If you didn't manage to make it along to March's London Peer Learning Group event or did and wanted a re-cap, on-the-night facilitators Megan Butler and John Robinson have provided a summary here:
CMI London Peer Learning Group’s International Women’s Day Discussion – a breath of fresh air in a market-place and environment where the ‘air-quality’ is still much ’smoggier’ than it should be!
Gender equality in business and management is an issue that affects us all. Like wider society, the decision-making-table in our organisations is much richer and more empowered if it contains proper representation from every section of society. As such, the historical and stubbornly continuing under-representation of women in leadership and management is a huge threat to the egalitarian ideals that hopefully, most of us cherish.
Although we have come a long way on this matter – particularly in the last 50 years or so – there is still much work to be done.
The CMI London Peer Learning Group’s discussion for International Women’s day was a fantastic opportunity for both men and women who are members of the management profession, to come together to explore some of the real issues facing businesses and other organisations with respect to the ‘missing generation’ of women in leadership. The group saw representation from Financial Services, Professional Services, Oil and Gas, Media, Engineering, the Arts, Retail, Education, Healthcare, Charities and many other sectors and sub-sectors besides. We looked at the background and context of the issue, and then explored a whole range of practical and hypothetical concepts to try to identify some key things that members of our profession can do today, to support the effort for change and make us all stakeholders in a brighter and more equal future.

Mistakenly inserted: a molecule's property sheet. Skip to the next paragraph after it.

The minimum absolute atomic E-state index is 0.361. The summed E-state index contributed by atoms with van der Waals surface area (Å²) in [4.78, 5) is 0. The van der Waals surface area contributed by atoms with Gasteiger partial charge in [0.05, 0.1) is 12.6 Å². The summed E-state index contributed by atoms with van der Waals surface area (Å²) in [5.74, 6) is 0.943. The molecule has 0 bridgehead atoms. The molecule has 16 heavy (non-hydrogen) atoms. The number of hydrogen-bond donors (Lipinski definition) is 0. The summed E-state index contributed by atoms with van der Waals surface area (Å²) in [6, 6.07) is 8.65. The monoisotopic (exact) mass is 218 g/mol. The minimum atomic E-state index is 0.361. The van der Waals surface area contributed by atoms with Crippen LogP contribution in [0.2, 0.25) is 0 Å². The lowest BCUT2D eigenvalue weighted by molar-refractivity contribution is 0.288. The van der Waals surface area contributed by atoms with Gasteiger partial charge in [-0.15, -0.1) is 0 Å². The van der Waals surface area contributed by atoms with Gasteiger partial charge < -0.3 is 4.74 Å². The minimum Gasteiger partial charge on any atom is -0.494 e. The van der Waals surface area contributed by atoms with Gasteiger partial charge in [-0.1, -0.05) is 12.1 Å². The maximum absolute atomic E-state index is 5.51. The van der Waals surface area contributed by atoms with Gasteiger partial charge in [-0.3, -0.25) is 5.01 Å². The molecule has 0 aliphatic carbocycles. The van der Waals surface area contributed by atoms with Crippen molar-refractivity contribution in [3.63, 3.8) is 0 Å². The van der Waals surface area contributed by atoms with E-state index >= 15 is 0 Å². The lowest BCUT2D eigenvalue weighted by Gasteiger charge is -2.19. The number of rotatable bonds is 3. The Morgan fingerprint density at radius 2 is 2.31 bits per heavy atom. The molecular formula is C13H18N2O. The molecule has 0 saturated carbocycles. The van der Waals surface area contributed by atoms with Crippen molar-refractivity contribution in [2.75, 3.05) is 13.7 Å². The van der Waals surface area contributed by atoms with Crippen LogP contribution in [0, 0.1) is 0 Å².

Could confidence be the key?
Recent research has shown though women are surpassing men in high education, both part-time and full-time, undergraduate and post-graduate, only 34% of managers in the UK are women. According to the CMI, to achieve equality the UK will need 1.5 million women managers by 2024. It is predicted that by achieving this, £150 billion would be added to the UK economy by 2025.
However, research from Ranstad and the Institute of Leadership and Management suggest that confidence is holding women back the most. Though, both women and men agree that women are capable, there is however, a reluctance to hire or promote them – an unconscious bias, or as known as the glass-ceiling.
This information proved to be a great insight for the group, and as you can imagine, an explosion of ideas for both short and long term remedies quickly followed – focusing at individual, organisational and wider-societal levels.
We believe that our profession should view these findings as really encouraging and hope-inspiring because if confidence is one of the main barriers, then ALL managers and leaders have one very simple and very powerful tool we can utilise RIGHT NOW to begin to un-write and un-pick the unsatisfactory legacy with which we find ourselves in 2017: MENTORING.
The Chartered Management Institute London Peer Learning Group is where like-minded managers and leaders of all levels of experience, sectors and locations meet monthly to share their experience and views in a group discussion format. The Group is a network of the London and South East Region.
If you would like to join our future events, spaces are still available for our 12th April event- Managing Myself. Please register for your place on the dedicated CMI Events: London Peer Learning Group page.
Please contact a member of the management team: Martyn Brett-Lee, Charlotte Eisenhart, Gintare Butkute or Megan Butler.